British Indians can perform ritual
A river in northern England could soon become Britain's answer to the Ganga as the place for Hindus and Sikhs to scatter the ashes of their loved ones an important Hindu cremation ritual.
Gateshead Council in Tyneside has designated part of Derwent River for Sikhs and Hindus to carry out the ceremony. Bahal Singh Dindsa, a local Sikh, praised the council for being forward-thinking.
Sam Reed of Gateshead Council said (Indian) people have been allowed to scatter the ashes in the Derwent - which flows to the river Tyne - for at least five years.
"It does happen and we do allow it," Reed said. "Our policy emerged as we launched council plans for the next 30 years.
"It goes without saying that it's a good thing for the diverse community."
Environmentalists in Britain have in the past opposed the idea of scattering human remains in rivers for fear of contamination. Many British Indians have been forced to scatter ashes secretly in rivers or take them out to sea - where scattering is allowed.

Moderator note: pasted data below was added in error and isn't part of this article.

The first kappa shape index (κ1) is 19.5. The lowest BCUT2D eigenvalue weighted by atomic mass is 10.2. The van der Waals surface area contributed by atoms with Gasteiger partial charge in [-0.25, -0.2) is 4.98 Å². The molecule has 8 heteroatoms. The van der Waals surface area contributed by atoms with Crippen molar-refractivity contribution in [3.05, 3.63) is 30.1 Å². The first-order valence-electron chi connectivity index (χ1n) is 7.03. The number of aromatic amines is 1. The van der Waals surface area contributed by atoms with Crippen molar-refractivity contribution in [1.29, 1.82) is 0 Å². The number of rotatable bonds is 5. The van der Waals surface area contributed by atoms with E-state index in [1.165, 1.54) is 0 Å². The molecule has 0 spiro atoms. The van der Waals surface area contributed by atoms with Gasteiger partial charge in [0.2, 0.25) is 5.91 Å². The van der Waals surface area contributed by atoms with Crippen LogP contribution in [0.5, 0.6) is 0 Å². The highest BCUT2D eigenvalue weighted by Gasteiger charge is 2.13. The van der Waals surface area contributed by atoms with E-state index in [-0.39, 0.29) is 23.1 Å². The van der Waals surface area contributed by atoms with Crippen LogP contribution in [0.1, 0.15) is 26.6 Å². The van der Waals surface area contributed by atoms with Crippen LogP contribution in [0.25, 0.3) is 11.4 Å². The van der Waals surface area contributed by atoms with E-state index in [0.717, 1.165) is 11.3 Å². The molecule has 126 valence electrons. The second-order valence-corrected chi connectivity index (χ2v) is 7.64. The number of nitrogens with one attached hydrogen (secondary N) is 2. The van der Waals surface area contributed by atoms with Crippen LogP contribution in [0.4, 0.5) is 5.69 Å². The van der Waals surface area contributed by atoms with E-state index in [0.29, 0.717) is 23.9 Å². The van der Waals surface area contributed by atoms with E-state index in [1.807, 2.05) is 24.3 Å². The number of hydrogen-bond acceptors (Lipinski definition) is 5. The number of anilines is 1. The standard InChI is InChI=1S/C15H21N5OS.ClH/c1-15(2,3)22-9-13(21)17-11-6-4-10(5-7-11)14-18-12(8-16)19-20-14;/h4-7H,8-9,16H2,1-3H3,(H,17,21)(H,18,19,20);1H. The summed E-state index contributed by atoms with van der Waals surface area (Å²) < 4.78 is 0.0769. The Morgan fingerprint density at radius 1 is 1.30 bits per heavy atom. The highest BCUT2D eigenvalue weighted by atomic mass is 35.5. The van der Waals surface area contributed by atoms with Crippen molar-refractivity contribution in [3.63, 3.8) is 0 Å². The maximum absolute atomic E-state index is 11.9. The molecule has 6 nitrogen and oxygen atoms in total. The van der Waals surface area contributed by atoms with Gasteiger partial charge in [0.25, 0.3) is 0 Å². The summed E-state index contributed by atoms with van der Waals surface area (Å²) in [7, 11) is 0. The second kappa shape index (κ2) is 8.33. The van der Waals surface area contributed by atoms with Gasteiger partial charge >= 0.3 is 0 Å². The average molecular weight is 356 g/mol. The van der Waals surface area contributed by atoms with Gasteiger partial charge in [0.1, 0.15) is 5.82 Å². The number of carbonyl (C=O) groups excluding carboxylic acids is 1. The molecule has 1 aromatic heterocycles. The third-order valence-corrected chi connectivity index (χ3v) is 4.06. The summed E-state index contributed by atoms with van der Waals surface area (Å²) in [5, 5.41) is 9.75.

Some make the long trip to India to scatter the ashes in the Ganga, Sky News reported.
In April this year, a British court had declared that the burning of bodies in the open "is not necessarily unlawful" and that the subject was "an issue of considerable importance", after demands from British Hindus and Sikhs to allow open-air funerals, which are banned in Britain.
Now the Indian community in Canada have also sought a designated waterway for scattering the ashes of the dead after a growing number of Hindus started placing ashes, leaves and flowers in different Canadian waterways raising environmental concerns.